Ryanair offers more than 1,100 scheduled short-haul flights per day to more than 147 locations throughout Europe and Morocco, with 26 locations in the United Kingdom and Ireland. The company carries approximately 45.5% of all scheduled traffic between London and Dublin, its primary route. In 2009, Ryanair incurred a net loss of €169.2 million on €2.94 billion in total revenue. This represents a 143.3% decrease in net income from €390.7 on €2.23 billion in total revenue during 2008.Ryanair operates through one reportable operating segment. It analyzes its revenues by geographical area in two segments: Airport charges, or fees that airlines must pay in order to use airports, are rising significantly throughout many of Ryanair's hubs. Although the company was often able to arrange lower fees than rival carriers through legal action, choosing airports that are further away from destinations than standard airports, and brash negotiations, fees are now increasing as a result of contract expirations, challenges from competitors, and airport authority decisions. Because being able to negotiate low airport costs constitute an important part of Ryanair's low cost-structure, Ryanair consistently fights price increases in court in an effort to keep its costs down. One such example is being played out at Stansed Airport in 2008. An April 2008 increase of Stansted's airport charges by 15% has caused Ryanair to enter into legal action against the British Airport Authority; however, the company has stated that it does not believe that it will win the legal action. , "Ryanair expects to lose BAA battle", August 8, 2008, The increase in prices at Stansted airport has now become a factor in the companies decision to cut some service from that airport. , "Ryanair grounds aircraft with winter cuts," July 18, 2008, The company has decided to ground 15 aircraft operating on the Dublin-Stansted route during the winter starting in the 2008-2009 year. In total, it grounded approximately 250 flights at Stansted's airport. "Ryanair warns of potential losses", July 28, 2008, If airport charges increase to the point that a route is no longer profitable or sustainable, as they did at Stansted, Ryanair will cut those unprofitable flights, which could decrease profits if more suitable routes are not found. Over one third of Ryanair's operating expenses are allocated to jet fuel expenses - fluctuations in Oil prices directly impact RYAAY's profitability. Ryanair's revenues are primarily denominated in U.K. pound sterling and especially the Euro. Ryanair buys jet fuel and other supplies in US dollars, so an increase in the U.K. pound and Euro's value against the dollar is beneficial for the revenue of the company. After the Open Skies Treaty of 1992 created freedom of air transportation within the European Union, the number of low cost carriers ("LCCs" within the European Union increased dramatically. Ryanair competes with these other LCCs in Europe, like EasyJet,Air Berlin, and Vueling Airlines.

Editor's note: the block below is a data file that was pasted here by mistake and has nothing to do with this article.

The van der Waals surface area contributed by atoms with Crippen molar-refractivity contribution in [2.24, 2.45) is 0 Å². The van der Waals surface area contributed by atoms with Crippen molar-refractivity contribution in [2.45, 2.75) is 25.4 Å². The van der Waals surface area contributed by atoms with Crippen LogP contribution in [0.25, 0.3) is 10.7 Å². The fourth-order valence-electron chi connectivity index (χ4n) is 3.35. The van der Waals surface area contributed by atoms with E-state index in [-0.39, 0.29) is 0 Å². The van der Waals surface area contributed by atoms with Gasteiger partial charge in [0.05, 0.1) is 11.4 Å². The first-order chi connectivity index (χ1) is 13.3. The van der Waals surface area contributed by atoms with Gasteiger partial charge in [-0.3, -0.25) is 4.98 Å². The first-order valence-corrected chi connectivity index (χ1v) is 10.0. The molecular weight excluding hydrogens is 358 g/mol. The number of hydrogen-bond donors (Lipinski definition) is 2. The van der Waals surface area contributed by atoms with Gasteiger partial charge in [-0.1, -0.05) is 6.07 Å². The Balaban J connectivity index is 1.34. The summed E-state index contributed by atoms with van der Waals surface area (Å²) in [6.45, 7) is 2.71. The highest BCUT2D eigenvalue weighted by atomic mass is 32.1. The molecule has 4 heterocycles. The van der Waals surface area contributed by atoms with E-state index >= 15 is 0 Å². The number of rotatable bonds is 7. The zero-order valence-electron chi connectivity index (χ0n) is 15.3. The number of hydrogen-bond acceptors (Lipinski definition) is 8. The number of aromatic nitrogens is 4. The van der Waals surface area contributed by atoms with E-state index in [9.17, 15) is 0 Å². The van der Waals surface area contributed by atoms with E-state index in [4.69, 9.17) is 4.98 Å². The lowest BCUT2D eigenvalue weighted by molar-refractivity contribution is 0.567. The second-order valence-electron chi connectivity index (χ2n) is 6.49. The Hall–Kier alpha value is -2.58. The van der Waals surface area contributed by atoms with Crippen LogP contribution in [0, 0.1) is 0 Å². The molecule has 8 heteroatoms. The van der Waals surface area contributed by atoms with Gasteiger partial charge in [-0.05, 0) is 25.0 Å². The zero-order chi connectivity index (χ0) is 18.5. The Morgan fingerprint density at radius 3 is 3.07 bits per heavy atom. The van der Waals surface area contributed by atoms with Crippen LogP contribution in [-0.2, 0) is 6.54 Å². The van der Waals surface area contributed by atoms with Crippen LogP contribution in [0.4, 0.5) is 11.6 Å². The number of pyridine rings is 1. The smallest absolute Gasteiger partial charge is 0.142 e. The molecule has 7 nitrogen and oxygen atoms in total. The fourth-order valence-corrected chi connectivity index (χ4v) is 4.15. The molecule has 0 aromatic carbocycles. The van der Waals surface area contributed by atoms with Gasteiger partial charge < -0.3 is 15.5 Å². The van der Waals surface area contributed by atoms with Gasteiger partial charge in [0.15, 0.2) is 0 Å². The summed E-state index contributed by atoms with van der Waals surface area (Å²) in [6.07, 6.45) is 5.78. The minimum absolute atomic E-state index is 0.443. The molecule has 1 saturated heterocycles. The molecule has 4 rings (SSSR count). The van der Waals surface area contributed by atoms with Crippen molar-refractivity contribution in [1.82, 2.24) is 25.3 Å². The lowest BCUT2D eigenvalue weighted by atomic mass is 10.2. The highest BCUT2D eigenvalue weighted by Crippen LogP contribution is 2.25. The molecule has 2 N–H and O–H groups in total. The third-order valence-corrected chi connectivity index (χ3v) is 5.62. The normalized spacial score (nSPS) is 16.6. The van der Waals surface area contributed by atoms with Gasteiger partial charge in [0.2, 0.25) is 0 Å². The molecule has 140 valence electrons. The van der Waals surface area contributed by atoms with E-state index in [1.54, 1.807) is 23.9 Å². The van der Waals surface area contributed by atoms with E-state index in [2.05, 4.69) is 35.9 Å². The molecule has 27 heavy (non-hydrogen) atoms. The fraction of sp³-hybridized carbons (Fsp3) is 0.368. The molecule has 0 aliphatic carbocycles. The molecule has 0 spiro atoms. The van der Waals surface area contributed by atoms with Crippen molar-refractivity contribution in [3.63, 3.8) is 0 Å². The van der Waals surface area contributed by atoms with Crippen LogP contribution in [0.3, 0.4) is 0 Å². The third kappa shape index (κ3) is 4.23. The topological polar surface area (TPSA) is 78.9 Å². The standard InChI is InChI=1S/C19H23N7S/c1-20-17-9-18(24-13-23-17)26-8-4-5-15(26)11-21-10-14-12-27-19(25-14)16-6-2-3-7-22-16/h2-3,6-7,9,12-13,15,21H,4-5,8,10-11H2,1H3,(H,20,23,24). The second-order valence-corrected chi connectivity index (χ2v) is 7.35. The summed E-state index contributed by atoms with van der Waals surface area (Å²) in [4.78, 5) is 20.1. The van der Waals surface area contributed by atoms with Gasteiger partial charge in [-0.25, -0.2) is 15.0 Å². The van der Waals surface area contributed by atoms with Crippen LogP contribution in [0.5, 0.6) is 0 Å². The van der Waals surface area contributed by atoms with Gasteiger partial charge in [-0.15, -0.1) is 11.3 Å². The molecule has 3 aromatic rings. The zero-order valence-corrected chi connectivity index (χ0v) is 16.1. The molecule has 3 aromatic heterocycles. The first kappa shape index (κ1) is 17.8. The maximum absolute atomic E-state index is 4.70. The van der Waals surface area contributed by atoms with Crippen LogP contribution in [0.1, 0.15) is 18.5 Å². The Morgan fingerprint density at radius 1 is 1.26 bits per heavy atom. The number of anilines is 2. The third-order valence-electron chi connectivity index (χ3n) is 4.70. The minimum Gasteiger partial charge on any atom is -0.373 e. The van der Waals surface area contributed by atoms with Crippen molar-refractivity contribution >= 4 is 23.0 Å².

References